An event such as Robotronica, in Brisbane on the 18th of August 2013, reveals how popular robots are with the general public. QUT’s new Science and Engineering Centre was packed with curious families, shuffling from exhibition to demonstration.
Ars Electronica presented an overview of development of the Linz, Austria new media arts centre. They previewed the ‘Spaxels’ performance that would occur later in the evening. Spaxels are moving pixels in space, formed from thirty quadcopter drones with script-controlled lights.
I chose to go to some demos including Paro, a well-known seal-shaped robot used with dementia patients. The way it moves and engages with those around it do seem to make it more than a cuddly toy. Currently in its eighth generation, Paro can sense touch, light, sound, temperature and posture. Each Paro has its own name.
Cheap and cheerful
Another demo was a new robot called the Weaver, a simple three-wheeled, wifi connected vehicle that aspires to be a very economical introduction to robotic principles. The hardware includes a sensors for distance, light, temperature, rotation, microphone and speaker and compass. It features an 8×8 LED matrix and a lamp. Its wheels can turn in any direction. The developers are planning to put the project into Kickstarter within months.
Nao and then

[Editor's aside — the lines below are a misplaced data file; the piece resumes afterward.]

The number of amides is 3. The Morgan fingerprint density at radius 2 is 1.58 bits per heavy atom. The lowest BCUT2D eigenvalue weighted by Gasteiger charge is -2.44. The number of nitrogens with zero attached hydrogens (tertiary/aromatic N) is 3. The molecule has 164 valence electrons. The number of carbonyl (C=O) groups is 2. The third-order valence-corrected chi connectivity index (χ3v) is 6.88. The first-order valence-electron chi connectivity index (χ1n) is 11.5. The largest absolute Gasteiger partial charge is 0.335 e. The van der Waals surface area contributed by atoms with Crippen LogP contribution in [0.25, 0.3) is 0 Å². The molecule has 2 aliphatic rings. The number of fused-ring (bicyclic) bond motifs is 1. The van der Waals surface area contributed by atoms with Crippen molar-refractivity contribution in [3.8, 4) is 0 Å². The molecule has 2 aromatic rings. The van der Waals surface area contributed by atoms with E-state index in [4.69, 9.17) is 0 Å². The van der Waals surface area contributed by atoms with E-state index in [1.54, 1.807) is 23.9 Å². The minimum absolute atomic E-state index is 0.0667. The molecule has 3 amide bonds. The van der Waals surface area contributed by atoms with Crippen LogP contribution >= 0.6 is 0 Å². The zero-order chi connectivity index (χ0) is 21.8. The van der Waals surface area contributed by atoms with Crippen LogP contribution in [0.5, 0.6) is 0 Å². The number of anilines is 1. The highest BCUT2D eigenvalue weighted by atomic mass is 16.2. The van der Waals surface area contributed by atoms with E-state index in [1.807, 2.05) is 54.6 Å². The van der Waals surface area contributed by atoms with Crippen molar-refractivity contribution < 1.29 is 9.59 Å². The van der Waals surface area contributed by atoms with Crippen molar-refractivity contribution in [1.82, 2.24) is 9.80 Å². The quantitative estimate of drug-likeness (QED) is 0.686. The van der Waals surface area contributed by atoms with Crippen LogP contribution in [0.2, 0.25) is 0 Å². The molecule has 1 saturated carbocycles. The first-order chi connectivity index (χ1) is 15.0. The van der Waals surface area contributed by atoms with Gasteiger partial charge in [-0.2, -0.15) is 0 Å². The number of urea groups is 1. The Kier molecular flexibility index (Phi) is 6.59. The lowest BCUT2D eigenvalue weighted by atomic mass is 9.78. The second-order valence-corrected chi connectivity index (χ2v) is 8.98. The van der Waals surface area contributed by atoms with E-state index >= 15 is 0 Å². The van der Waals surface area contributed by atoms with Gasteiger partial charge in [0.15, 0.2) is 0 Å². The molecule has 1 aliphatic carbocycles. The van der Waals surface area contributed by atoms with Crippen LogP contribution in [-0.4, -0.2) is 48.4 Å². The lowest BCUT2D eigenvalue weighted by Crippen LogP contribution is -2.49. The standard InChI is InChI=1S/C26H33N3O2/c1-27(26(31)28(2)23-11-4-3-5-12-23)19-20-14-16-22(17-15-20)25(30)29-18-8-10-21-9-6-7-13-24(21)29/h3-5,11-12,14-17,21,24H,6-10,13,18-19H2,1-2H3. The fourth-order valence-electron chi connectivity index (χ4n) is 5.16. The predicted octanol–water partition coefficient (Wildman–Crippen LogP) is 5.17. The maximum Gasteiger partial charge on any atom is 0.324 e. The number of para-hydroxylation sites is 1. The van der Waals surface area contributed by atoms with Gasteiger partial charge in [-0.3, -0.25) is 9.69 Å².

The Nao robot was also there, although the one that I was watching was not working. This happened to me once before, when I first saw the Nao in Korea that had a broken leg. Nao seems somewhat fragile. I understand that faulty robots need to be returned to France for repair. Still, the Nao is an impressive little humanoid.
I went to the talk by Hiroshi Ishiguro. He was in Japan, but his dopelganger, the Geminoid android, was able to give body to his voice. While there was no sense in which the Gemonoid was indistinguishable from the human speaker, it did serve as a focus of attention. There was a kind of fetish value to the android that attracted people at the end of the talk (including me).
In question time it became clear he had a sense of humour. When asked about how he travelled, he said that his head was in the hand luggage, and his body and legs travelled as checked luggage.
It is apparent that Ishiguro has aspirations for his research to become pragmatically valuable, and not simply art practice.
The Diamandini Age
In Old Government House, David and David were trying to get the porcelain-like robot
Diamandini to function properly again. While some visitors were frustrated by her lack of responsiveness, she served quite well as a sculpture until she was back in action. When I returned, she was working — gliding around the parquet floor, underneath the elegant chandelier. She sometimes seemed to be attracted to visitors, while at other times she was repelled.
Finally, I waited for the closing performance by the Spaxels, hosted by Geminoid HI-4, with music by 8-bit hero. The formation of quadcopters appeared in the sky, like some miniature choppers from Apocalypse Now. It was an experimental demonstration of possibilities for multiple quadcopters. Apparently this performance was the first in which the computers running the scripts were on-board the vehicles, rather than remotely operated.
Robotronica was a great success, with many visitors, and a wide array of robots on display.